Thursday, August 30, 2012

Simple Suggestion #135...Try canning

I'm a latecomer to the world of preserving food. It's only since I've had a decent-sized garden that I've taken a real interest in it.

Wait a sec, that's not true. I bought the odd box of peaches or plums before that, and wished I knew how to can things because it would be so nice to taste peaches in mid-winter!

Eventually, my mother-in-law gave me her canner, and my mom donated a few jars to my cause. My girlfriend sent me her Best Batch Salsa recipe, and I trepidatiously embarked upon my career as a canner by making one batch of salsa. It was tastier than storebought, had no MSG or preservatives, was made mostly of things I grew myself, and made me feel proud of my achievement. I was hooked!

Since then, I've inherited a barrel full of gem jars from back alley Ruby, who is now almost 102 and in a retirement home. I blessed Ruby this week as I was canning spaghetti sauce, and I blessed the women who figured out canning in the first place. I bless my grandmother and my mother for being canners before me. I bless my neighbour Mary and my Auntie Cathy for sharing their dill pickle recipes with me. I bless my friend Cathy for being the first person my age who canned her own salsa, for inspiring me to try it myself.

There's no shortage of information on the internet, or at most libraries, about how to go about preserving food. Sure, it requires more effort than going to the grocery store and picking a jar off a shelf, but if everyone on the planet were living more simply and sustainably, we'd all be taking part in trying to produce and preserve at least a little bit of what we eat. Better than having it jacked up with chemicals and shipped thousands of miles from canning plants in faraway places with strange-sounding names. Tuesday, a few hours' work gave me 13 jars of very yummy spaghetti sauce that we'll enjoy throughout the year, no chemicals or grocery stores required.

You may be thinking, "Easy for her to say. She has a garden." But farmer's markets have great deals on produce this time of year, and Canadian Tire has all sorts of canning supplies (I know -- my hubby had to go get me some more snap lids last night). Yes, there are original outlay costs for a canner and jars, but remember, they're reused dozens of times at very little cost! There are also "canning clubs" in some places, like 'The Fruits of Sherbrooke' that came from a group of women in the Sherbrooke Community League here in Edmonton.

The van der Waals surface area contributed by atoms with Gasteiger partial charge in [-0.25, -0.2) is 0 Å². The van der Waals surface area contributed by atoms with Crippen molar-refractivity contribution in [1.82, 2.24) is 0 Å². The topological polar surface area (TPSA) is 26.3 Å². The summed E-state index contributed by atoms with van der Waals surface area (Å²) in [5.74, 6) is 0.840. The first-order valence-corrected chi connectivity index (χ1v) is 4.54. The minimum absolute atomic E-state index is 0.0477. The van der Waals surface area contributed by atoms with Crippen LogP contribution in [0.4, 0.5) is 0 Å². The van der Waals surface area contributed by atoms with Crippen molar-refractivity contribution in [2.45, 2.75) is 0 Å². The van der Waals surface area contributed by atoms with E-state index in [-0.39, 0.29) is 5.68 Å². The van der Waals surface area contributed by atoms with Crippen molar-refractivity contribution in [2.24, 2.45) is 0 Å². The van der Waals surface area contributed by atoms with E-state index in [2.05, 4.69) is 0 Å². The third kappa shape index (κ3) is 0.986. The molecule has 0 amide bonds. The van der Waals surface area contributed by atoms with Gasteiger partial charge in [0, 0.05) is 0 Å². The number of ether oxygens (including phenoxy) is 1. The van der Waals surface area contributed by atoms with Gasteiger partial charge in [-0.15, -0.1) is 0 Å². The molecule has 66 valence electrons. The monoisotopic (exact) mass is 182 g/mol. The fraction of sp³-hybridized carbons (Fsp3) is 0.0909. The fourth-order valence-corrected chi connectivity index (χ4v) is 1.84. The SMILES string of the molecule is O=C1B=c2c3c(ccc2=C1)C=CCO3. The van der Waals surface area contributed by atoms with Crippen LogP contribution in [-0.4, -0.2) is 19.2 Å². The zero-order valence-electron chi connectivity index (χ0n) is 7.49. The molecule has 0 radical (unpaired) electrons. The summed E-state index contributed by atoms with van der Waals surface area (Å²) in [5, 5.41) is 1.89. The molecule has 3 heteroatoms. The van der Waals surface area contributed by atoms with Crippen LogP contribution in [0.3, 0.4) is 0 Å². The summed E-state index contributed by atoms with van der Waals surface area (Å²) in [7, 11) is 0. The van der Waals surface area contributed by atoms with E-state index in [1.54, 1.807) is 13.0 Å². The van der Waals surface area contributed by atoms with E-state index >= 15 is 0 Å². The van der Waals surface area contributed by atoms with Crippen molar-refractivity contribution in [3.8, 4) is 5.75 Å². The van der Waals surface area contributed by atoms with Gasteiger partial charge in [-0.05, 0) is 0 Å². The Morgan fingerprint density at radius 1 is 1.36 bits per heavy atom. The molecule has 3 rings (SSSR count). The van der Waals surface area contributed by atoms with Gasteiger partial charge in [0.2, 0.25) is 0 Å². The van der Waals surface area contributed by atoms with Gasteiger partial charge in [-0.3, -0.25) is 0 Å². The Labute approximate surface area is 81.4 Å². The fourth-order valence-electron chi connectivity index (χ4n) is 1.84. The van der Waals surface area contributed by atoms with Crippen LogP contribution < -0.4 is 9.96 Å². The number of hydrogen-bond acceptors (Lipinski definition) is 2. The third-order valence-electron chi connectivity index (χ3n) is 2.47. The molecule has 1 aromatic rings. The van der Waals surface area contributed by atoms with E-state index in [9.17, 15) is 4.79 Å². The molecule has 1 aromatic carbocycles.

Canning is just one of many small, self-reliant things we can do for ourselves that is also good for our planet.

And if I can do it, anyone can! Pun intended.

Looking for more Simple Suggestions? Try here.

6 comments:

  1. I don't have a garden and I can all the time. I kinda think I'm addicted to it;p There is nothing like fresh and healthy food in the dead of winter to cheer a person up! That reason alone is enough to start putting food up:)

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    1. Yay, Lael! Do you water process, or can you teach me new canning tricks?

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  2. I am a total canner. I started last year and never looked back! I turned my storage room into a cold room, and will probably put up 200 jars by the time I am done this season. I am just making my way through the last of the tomatoes. Salsa or pasta sauce next? I find it addicting, and incredibly rewarding...

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    1. You're right, it's very rewarding. Do you hot water process, or have you figured out the pressure canning thing? I'm still working on tomatoes, too. Salsa next, for sure! I like your "going green" series...

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  3. Wow, those ladies in the video are peeling their apples?!!!! We just use the Lee Valley tomato press on whole apples that we've boiled up for a short while. Such a quick way to remove the seeds and skins from apples and tomatoes for canning, I don't think we could go back to the peeling method.

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    1. I've never heard of a tomato press before! Sounds like a handy gadget.

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